The Hague - Judges presiding over the war crimes trial of former Liberian president Charles Taylor are expected to decide on Monday when the case will resume after his new defence team asked for a delay.
The trial chamber of the Sierra Leone tribunal, moved to The Hague for Taylor's trial, will hold a procedural hearing Monday to discuss the request of Taylor's new lawyers to postpone the trial until January 7, 2008. The prosecution has supported the move but said in a separate motion that the length of the adjournment should be decided by the judges.
Taylor, 59, the first African head of state to stand trial before an international court for war crimes, sacked his first lawyer on the grounds that he had no chance of receiving a fair hearing.
His trial officially opened on June 4 but the case got bogged down by the legal wrangling about Taylor's defence and was delayed several times.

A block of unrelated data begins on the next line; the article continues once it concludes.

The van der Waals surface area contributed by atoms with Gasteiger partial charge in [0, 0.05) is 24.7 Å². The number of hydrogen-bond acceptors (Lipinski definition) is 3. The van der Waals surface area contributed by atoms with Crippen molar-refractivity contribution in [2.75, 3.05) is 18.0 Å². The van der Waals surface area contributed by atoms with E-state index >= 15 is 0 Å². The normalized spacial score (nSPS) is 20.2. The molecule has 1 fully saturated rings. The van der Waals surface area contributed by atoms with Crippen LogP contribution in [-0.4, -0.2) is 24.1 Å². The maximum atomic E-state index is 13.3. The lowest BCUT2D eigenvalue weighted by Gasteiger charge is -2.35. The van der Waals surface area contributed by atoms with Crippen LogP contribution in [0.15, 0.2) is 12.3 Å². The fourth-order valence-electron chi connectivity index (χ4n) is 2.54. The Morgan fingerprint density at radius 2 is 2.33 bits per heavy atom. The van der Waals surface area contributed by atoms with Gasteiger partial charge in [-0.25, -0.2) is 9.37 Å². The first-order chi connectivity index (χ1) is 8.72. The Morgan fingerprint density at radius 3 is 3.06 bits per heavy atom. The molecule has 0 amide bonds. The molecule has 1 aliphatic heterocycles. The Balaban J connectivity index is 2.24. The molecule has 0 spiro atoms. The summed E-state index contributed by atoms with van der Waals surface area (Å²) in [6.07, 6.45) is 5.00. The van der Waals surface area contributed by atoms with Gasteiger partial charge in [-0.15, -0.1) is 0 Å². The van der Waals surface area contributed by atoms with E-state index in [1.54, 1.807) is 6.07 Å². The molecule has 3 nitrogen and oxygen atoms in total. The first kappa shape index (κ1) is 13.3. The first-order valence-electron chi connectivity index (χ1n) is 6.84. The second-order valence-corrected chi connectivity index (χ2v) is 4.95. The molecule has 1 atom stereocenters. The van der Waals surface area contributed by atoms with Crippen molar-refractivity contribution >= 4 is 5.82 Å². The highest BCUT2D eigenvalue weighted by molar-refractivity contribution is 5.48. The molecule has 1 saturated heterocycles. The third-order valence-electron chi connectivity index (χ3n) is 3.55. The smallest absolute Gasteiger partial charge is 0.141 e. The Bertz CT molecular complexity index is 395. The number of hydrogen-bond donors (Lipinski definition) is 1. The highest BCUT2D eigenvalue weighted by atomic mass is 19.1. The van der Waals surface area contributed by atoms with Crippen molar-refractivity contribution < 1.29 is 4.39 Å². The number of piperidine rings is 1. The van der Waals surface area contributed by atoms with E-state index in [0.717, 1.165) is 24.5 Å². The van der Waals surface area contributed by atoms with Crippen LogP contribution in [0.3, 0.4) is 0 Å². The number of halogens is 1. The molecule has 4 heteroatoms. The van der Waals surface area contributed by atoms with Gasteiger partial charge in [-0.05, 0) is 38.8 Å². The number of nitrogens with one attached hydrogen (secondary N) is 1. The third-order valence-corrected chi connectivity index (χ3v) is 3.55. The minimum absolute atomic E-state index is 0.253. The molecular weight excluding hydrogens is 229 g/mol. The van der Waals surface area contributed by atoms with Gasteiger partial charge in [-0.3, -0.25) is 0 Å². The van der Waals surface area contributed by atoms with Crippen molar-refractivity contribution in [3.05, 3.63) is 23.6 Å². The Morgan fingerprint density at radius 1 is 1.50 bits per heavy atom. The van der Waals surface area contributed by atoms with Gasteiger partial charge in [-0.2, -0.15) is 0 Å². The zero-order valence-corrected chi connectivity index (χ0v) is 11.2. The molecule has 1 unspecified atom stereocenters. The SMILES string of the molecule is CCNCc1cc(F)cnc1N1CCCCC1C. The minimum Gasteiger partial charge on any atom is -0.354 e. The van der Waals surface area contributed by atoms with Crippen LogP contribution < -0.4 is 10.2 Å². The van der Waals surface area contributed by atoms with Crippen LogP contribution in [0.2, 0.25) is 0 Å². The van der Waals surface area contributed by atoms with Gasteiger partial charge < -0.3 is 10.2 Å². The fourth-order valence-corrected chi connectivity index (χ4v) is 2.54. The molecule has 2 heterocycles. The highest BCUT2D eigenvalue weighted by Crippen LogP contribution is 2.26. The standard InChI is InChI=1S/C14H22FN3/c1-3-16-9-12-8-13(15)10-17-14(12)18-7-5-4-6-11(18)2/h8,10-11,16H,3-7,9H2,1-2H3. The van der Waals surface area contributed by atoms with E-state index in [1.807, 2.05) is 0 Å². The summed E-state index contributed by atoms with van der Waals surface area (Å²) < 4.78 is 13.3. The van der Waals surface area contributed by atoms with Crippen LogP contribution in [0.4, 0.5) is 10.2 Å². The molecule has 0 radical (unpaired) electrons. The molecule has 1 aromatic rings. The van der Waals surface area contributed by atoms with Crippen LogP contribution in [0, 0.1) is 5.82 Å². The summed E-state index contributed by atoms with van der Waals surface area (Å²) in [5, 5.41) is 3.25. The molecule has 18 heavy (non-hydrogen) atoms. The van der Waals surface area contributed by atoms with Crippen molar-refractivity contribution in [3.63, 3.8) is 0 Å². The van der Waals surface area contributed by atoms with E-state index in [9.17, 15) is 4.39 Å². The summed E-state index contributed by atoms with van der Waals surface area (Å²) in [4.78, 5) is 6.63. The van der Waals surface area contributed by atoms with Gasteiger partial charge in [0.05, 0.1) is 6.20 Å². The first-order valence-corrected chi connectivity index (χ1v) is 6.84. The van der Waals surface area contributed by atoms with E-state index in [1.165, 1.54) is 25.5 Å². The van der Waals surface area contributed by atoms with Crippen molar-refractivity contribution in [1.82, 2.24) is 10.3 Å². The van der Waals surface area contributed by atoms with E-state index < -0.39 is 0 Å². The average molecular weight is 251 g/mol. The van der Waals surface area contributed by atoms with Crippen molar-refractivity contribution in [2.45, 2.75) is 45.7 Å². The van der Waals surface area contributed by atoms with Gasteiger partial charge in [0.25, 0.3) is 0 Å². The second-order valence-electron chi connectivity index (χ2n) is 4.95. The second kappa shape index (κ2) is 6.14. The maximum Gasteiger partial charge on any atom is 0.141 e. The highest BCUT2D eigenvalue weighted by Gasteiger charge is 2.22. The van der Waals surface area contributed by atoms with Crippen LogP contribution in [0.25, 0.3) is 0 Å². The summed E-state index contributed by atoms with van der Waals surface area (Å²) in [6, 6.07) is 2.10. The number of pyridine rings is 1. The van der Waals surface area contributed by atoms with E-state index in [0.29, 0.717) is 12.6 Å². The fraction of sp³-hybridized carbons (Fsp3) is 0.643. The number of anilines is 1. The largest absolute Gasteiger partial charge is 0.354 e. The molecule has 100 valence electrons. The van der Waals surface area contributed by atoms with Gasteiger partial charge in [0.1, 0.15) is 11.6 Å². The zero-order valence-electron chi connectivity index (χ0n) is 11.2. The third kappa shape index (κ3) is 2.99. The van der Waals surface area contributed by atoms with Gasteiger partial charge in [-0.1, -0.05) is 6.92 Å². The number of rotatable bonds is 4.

Finally a new defence team was installed mid-July but lead counsel Courtenay Griffiths has argued he need more time to prepare. The defence already has about 40 000 pages of witness statements and documents to read through with many more expected to come as the case moves forward.
Once one of Africa's most feared warlords, Taylor has pleaded not guilty to all 11 charges of war crimes and crimes against humanity including murder, rape and using child soldiers during the brutal 1991-2001 civil war in Sierra Leone.
Around 120 000 people were killed in the Sierra Leone conflict, with rebels mutilating thousands more, cutting off arms, legs, ears or noses.
Taylor is accused of arming, training and controlling Sierra Leone's notorious Revolutionary United Front (RUF), responsible for many of the mutilations, in exchange for still-unknown amounts of diamonds used to fund war.